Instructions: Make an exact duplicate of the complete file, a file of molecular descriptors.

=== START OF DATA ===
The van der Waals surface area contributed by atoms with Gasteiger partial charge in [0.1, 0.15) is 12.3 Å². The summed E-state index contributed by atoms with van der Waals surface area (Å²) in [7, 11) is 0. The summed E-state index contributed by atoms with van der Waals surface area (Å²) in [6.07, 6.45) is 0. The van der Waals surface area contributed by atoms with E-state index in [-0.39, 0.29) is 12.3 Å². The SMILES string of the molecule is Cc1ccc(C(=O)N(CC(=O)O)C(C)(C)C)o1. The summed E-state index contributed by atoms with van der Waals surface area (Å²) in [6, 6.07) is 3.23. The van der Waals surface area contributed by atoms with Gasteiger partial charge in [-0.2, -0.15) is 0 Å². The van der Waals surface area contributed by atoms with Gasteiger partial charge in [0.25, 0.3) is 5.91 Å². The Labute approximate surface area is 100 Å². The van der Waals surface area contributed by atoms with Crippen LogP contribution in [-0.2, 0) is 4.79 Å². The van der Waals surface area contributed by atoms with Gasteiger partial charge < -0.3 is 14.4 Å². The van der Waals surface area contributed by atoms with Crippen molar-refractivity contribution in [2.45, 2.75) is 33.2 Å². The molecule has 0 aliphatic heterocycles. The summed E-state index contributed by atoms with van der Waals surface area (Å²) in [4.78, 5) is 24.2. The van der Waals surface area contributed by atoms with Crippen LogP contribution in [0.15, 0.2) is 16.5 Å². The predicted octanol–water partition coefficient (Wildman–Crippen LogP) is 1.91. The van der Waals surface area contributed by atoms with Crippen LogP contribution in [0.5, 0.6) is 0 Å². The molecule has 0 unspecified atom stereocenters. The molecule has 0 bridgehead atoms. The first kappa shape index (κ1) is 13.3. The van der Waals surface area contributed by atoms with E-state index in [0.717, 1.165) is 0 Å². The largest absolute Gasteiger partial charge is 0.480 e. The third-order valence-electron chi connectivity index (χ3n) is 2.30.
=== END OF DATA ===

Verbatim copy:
The van der Waals surface area contributed by atoms with Gasteiger partial charge in [0.1, 0.15) is 12.3 Å². The summed E-state index contributed by atoms with van der Waals surface area (Å²) in [7, 11) is 0. The summed E-state index contributed by atoms with van der Waals surface area (Å²) in [6.07, 6.45) is 0. The van der Waals surface area contributed by atoms with E-state index in [-0.39, 0.29) is 12.3 Å². The SMILES string of the molecule is Cc1ccc(C(=O)N(CC(=O)O)C(C)(C)C)o1. The summed E-state index contributed by atoms with van der Waals surface area (Å²) in [6, 6.07) is 3.23. The van der Waals surface area contributed by atoms with Gasteiger partial charge in [-0.2, -0.15) is 0 Å². The van der Waals surface area contributed by atoms with Gasteiger partial charge in [0.25, 0.3) is 5.91 Å². The Labute approximate surface area is 100 Å². The van der Waals surface area contributed by atoms with Crippen LogP contribution in [-0.2, 0) is 4.79 Å². The van der Waals surface area contributed by atoms with Gasteiger partial charge < -0.3 is 14.4 Å². The van der Waals surface area contributed by atoms with Crippen molar-refractivity contribution in [2.45, 2.75) is 33.2 Å². The molecule has 0 aliphatic heterocycles. The summed E-state index contributed by atoms with van der Waals surface area (Å²) in [4.78, 5) is 24.2. The van der Waals surface area contributed by atoms with Crippen LogP contribution in [0.15, 0.2) is 16.5 Å². The predicted octanol–water partition coefficient (Wildman–Crippen LogP) is 1.91. The van der Waals surface area contributed by atoms with Crippen LogP contribution in [0.5, 0.6) is 0 Å². The molecule has 0 unspecified atom stereocenters. The molecule has 0 bridgehead atoms. The first kappa shape index (κ1) is 13.3. The van der Waals surface area contributed by atoms with E-state index in [0.717, 1.165) is 0 Å². The largest absolute Gasteiger partial charge is 0.480 e. The third-order valence-electron chi connectivity index (χ3n) is 2.30.